Timeline of the Life of Dwight D. Eisenhower
1890 Born in Denison, Texas on October 14th
1915 Graduated from West Point
1916 Married Mamie Geneva Doud
1942 Appointed commanding general of American forces in the European Theater of Operations
1944 Led the Allied invasion of Europe
1950 Named supreme commander of NATO forces in Europe
1952 Elected President of the United States
1955 Eisenhower held a summit meeting with the leaders of Britain, France, and Russia to discuss the recent development of the hydrogen bomb by both Russia and the United States
1956 Eisenhower suffered from a heart attack in September
1956 Won re-election for President
1959 Alaska and Hawaii became the 49th and 50th states of the Union
1961 Retired to his farm in Gettysburg, PA
1969 Died on March 28th following a long illness
What is the Eisenhower Doctrine?
In early 1957, at the beginning of Dwight D. Eisenhower’s second term in office as president of the United States, he issued what is known as the Eisenhower Doctrine. Proposed as a way to help Middle East countries threatened by communist takeover, this doctrine promised military and economic assistance to any country requesting it. Eisenhower believed international instability at that time made those nations particularly vulnerable to hostile communist takeover by the Soviet Union, which was widely perceived as a serious political threat to that region after Britain and France had failed in helping Israel stop Egypt – which already had an economic and military relationship with the Soviet Union – from seizing control of the Suez Canal. This situation presented an opportunity for the United States to step in as the dominant world power in the region.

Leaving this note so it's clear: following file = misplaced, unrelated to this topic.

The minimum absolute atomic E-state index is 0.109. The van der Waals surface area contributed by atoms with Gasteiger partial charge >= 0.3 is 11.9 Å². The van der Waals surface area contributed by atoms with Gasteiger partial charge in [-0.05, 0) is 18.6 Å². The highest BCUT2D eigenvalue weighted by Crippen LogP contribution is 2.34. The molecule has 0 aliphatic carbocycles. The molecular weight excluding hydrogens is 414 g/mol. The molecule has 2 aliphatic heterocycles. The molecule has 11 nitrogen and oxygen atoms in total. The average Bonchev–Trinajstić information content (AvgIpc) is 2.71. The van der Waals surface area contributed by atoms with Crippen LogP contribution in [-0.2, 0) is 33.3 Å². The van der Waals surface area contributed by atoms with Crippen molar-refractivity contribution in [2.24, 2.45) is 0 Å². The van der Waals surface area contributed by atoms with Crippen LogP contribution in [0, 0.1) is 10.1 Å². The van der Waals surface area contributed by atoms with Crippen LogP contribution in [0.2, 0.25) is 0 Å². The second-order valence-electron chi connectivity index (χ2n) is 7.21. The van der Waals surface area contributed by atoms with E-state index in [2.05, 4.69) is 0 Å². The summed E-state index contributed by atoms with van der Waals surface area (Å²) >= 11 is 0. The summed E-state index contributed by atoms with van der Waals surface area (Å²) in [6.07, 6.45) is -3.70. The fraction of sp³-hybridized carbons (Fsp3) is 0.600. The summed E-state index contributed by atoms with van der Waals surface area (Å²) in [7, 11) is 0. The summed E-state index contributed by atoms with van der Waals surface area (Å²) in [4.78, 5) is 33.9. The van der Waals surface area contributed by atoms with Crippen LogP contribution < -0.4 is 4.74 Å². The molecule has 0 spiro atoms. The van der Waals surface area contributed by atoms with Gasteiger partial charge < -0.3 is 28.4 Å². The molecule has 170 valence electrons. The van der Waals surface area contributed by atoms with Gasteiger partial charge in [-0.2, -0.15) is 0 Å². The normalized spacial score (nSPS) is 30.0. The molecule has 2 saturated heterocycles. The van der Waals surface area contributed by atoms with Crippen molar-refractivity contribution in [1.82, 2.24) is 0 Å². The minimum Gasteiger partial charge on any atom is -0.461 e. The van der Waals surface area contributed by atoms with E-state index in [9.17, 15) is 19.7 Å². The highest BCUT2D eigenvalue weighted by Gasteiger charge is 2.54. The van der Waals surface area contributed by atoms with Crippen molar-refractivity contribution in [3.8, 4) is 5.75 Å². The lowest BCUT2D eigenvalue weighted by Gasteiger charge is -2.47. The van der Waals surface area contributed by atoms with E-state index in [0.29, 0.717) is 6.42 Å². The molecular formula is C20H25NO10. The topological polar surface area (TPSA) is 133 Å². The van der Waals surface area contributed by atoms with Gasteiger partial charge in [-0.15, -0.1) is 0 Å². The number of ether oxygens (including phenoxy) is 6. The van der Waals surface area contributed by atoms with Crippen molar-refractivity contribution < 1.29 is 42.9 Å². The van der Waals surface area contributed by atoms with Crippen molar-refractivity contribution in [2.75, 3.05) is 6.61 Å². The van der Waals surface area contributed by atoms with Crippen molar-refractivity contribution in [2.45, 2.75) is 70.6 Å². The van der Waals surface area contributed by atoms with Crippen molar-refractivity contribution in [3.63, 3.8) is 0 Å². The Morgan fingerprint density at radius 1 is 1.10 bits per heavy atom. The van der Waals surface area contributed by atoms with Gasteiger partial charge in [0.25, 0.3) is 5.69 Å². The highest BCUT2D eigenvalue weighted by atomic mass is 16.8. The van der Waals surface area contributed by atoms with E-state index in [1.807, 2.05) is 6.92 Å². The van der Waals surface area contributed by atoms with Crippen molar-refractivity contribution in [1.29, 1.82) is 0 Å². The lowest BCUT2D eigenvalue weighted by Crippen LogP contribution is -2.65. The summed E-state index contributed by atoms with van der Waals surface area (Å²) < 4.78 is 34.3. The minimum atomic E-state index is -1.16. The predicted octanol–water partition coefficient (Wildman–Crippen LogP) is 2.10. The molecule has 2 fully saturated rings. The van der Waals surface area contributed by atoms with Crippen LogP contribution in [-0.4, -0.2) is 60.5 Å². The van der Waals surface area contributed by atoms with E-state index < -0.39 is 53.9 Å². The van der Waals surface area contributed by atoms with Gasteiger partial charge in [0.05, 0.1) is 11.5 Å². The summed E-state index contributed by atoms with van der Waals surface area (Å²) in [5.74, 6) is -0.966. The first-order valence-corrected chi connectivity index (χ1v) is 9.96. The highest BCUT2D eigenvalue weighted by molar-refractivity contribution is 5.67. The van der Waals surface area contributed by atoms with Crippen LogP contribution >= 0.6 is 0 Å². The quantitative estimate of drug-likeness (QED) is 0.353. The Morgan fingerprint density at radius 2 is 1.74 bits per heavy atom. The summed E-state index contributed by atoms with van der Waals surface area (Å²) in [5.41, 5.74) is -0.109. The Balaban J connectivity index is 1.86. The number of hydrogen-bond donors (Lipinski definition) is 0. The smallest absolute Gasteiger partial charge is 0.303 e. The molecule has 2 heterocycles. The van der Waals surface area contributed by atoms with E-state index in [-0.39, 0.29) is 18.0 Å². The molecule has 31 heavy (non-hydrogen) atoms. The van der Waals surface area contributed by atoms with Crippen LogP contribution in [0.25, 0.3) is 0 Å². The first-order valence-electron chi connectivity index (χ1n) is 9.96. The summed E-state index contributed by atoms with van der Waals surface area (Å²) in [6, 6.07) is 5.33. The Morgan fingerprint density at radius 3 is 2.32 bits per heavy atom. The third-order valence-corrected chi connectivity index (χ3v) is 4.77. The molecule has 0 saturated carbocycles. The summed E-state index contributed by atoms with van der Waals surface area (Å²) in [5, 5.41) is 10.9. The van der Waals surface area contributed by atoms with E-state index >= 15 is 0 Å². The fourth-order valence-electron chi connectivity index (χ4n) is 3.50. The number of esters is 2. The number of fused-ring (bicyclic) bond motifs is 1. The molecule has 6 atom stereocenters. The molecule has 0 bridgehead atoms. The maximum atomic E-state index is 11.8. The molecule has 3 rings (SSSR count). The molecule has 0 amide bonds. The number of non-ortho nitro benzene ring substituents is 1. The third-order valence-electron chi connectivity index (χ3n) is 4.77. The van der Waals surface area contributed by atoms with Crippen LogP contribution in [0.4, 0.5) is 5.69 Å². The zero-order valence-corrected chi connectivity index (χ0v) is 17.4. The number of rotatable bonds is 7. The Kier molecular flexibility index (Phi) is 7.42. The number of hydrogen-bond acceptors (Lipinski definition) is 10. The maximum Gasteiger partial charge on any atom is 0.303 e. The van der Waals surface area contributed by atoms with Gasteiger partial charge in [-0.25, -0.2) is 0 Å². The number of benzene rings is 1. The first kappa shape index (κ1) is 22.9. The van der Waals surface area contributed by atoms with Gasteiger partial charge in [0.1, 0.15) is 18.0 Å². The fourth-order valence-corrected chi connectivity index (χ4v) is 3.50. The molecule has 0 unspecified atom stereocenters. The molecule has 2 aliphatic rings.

The Eisenhower Doctrine was worded to make it clear that its overall goal was to help the Middle East nations retain their independence and national integrity while at the same time fostering closer ties between the United States and that region. Between the lines, it also reflected a political struggle to address rising radical nationalism in Egypt, pressuring it and Syria to join a coalition of anti-communist American allies in the Cold War. In requesting from Congress the authority to use U.S. money and troops in this endeavor, Eisenhower said it was his “profound hope that this authority would never have to be exercised at all.” The resolution passed with slight modifications.
Was the Eisenhower Doctrine a Success?